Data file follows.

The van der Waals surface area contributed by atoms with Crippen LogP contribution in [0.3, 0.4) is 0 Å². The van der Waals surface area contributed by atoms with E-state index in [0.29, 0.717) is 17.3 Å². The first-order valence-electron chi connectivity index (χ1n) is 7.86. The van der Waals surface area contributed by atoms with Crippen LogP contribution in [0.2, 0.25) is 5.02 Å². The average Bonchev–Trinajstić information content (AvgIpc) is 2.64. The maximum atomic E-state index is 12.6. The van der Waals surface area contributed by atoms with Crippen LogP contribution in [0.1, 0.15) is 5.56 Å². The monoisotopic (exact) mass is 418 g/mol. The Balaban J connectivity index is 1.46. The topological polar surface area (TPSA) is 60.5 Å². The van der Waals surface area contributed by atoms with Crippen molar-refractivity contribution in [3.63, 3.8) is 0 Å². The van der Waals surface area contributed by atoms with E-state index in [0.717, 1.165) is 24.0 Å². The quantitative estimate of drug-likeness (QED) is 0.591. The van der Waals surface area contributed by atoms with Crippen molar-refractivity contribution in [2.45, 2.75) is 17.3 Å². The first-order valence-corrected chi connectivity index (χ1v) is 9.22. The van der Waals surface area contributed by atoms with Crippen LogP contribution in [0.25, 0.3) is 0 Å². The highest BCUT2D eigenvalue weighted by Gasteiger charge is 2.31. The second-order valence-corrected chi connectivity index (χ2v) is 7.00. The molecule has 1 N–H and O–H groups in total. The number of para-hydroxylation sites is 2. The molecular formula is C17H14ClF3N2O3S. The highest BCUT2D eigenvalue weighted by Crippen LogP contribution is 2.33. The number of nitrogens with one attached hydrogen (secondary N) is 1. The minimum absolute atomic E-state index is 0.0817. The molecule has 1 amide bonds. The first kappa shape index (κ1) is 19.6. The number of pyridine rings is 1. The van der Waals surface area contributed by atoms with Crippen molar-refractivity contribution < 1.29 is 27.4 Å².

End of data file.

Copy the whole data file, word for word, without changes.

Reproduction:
The van der Waals surface area contributed by atoms with Crippen LogP contribution in [0.3, 0.4) is 0 Å². The van der Waals surface area contributed by atoms with E-state index in [0.29, 0.717) is 17.3 Å². The first-order valence-electron chi connectivity index (χ1n) is 7.86. The van der Waals surface area contributed by atoms with Crippen LogP contribution in [0.2, 0.25) is 5.02 Å². The average Bonchev–Trinajstić information content (AvgIpc) is 2.64. The maximum atomic E-state index is 12.6. The van der Waals surface area contributed by atoms with Crippen LogP contribution in [0.1, 0.15) is 5.56 Å². The monoisotopic (exact) mass is 418 g/mol. The Balaban J connectivity index is 1.46. The topological polar surface area (TPSA) is 60.5 Å². The van der Waals surface area contributed by atoms with Crippen molar-refractivity contribution in [3.63, 3.8) is 0 Å². The van der Waals surface area contributed by atoms with E-state index in [0.717, 1.165) is 24.0 Å². The quantitative estimate of drug-likeness (QED) is 0.591. The van der Waals surface area contributed by atoms with Crippen molar-refractivity contribution in [2.45, 2.75) is 17.3 Å². The first-order valence-corrected chi connectivity index (χ1v) is 9.22. The van der Waals surface area contributed by atoms with Crippen LogP contribution in [0.25, 0.3) is 0 Å². The highest BCUT2D eigenvalue weighted by Gasteiger charge is 2.31. The second-order valence-corrected chi connectivity index (χ2v) is 7.00. The molecule has 1 N–H and O–H groups in total. The number of para-hydroxylation sites is 2. The molecular formula is C17H14ClF3N2O3S. The highest BCUT2D eigenvalue weighted by Crippen LogP contribution is 2.33. The number of nitrogens with one attached hydrogen (secondary N) is 1. The minimum absolute atomic E-state index is 0.0817. The molecule has 1 amide bonds. The first kappa shape index (κ1) is 19.6. The number of pyridine rings is 1. The van der Waals surface area contributed by atoms with Crippen molar-refractivity contribution < 1.29 is 27.4 Å².